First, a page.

The HHR is a stylish retro wagonette based on the Chevrolet Cobalt platform. Introduced in 2006, it offers more interior space and better looks than the Cobalt, although the roughly $3000 premium for the HHR is not insubstantial. An economy-minded ride, the regular HHR offers a choice of 2.2- and 2.4-liter four-cylinder engines, with 155 hp and 172 hp, respectively. Transmission choices are a five-speed manual and a four-speed automatic.
In 2008, Chevrolet added the HHR SS to the lineup. With a 2.0-liter turbocharged and direct-injected four-cylinder squeezing out 260 hp and 260 lb-ft of torque, the performance numbers this cutesy wagon generates will shut up plenty of naysayers. In addition to the powerful engine, the SS gets such hard-core features as launch control and a nifty no-lift shifting function for manual-transmission models that allows the driver to keep his foot planted on the gas during full-throttle acceleration. The transmission options are the same, although the five-speed is beefed up to handle the additional power, and choosing the automatic will cost you 10 hp and 37 lb-ft.
An HHR Panel is available as well, deleting the rear side windows and door handles for the old surfer-wagon look. You can also mix and match Panel and regular HHR, deleting the rear side windows but keeping the normal set of windowed rear doors. If you want solid rear doors, but windows in the rear, you’ll have to do some scrap-yard scrounging, because that combination is not available from the factory.
Although Chevy claims the HHR is inspired by the 1949 Chevrolet Suburban, we think the styling was more inspired by the success of the Chrysler PT Cruiser. The look is, to put it nicely, derivative. Regardless, the HHR has a pleasant shape for something costing so little, and the seating position is nicely elevated. The interior, however, will remind you just how cheap the HHR is, as hard plastics and vast panel gaps abound.
The HHR Panel does a great job of capturing the 1950s surfer vibe, but utility is compromised by a bizarre plastic box inside conjured up to provide a flat load floor. Although it accomplishes this task, cargo volume is significantly less than it would have been if engineers had just removed the rear seat. It’s intended for those with small businesses, for which it makes a fetching mobile billboard, but they’d better not have any big items to carry.
The HHR SS is a surprisingly competent little machine: powerful, responsive, and easy on the eyes and ears. The short-throw five-speed feels crisp, the steering is tight, and the balance nearly on par with the best hot hatches on the road.
What’s New for 2009
The HHR sees no major changes for 2009, but it does receive a number of minor updates. Both the 2.2- and 2.4-liter four-cylinders can now burn E85, and the 2.2 gets variable valve timing for a 6-hp boost in power and a 2-mpg bump in its highway fuel-economy rating. All models add a full complement of standard safety features, including stability and traction control, ABS, and curtain airbags. A backup camera—a boon on the low-visibility Panel models—and Bluetooth phone interface are optional.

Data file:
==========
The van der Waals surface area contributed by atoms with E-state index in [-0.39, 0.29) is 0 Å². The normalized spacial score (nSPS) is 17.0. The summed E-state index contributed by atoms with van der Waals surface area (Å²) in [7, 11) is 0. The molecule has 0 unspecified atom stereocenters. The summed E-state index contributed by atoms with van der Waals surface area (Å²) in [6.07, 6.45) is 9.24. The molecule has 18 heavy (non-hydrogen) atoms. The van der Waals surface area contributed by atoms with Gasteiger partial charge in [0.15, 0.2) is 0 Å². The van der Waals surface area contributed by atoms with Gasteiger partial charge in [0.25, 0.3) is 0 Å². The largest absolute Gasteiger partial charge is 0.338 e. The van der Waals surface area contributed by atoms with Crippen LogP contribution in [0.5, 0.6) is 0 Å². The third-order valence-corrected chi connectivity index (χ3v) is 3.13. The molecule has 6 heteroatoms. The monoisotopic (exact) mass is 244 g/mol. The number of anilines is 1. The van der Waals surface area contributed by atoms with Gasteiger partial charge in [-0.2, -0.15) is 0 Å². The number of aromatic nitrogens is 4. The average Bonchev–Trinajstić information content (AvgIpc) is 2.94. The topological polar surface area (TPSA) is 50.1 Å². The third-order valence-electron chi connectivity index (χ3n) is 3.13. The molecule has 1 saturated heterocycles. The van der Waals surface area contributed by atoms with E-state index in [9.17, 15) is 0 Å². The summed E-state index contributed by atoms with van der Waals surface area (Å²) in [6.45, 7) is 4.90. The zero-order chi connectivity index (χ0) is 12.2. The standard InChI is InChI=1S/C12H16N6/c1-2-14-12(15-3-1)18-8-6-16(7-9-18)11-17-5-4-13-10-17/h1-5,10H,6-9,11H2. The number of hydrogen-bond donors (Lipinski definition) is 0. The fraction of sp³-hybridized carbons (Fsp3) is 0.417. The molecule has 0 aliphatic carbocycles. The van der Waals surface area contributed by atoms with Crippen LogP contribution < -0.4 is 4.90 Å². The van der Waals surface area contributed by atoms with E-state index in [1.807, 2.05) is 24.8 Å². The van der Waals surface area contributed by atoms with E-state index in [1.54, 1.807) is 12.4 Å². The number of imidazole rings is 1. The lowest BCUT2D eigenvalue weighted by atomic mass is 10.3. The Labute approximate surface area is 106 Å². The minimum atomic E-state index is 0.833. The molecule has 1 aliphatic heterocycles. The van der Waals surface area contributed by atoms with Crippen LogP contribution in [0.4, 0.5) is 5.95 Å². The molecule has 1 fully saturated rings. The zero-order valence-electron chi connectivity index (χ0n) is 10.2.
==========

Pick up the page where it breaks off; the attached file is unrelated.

Buyers can now get an HHR SS and Panel in one vehicle—the combination was previously unavailable—and a new SS Performance pack ($895) bundles the previously à la carte limited-slip differential and four-piston Brembo front brakes.
Highlights and Recommendations
The base HHR is the LS, which starts just under 20 grand and includes the 2.2-liter four, a five-speed manual, and all the safety equipment the HHR offers. Panel versions of the HHR add about a $300 premium.
Options on the LS are limited, and that model is only available with the smaller engine. It’s also the only way other than the SS to get a manual transmission with the HHR. Upgrading to the automatic transmission costs a grand and, as a bonus, includes a remote starter. Those who want an automatic HHR should start with the 2LT trim, which comes with the auto standard and is just $1000 more than an LS with the automatic. The 2LT also nets the more-powerful engine, which the HHR needs when equipped with only four gears.
Notable options include the Sun and Fun package, which is only available on 1LT models in sunny areas of the country, sadly. It includes a sunroof, a chrome grille, a roof spoiler, and 16-inch chrome wheels and costs about $2000. Those who don’t live in a sunny-enough clime can still get a chrome grille with the Bright Chrome package, which also splashes chrome onto the side-view mirrors, door handles, and 16-inch wheels. Interior improvements small and large are also available, with a Pioneer seven-speaker stereo fetching about $300 and dual headrest-mounted DVD screens going for around $1900.
The SS starts at more than $25,000; steep for an HHR, but fair for its competitive set and considering its capabilities. The Performance package is worthwhile, the $295 reconfigurable performance display is not.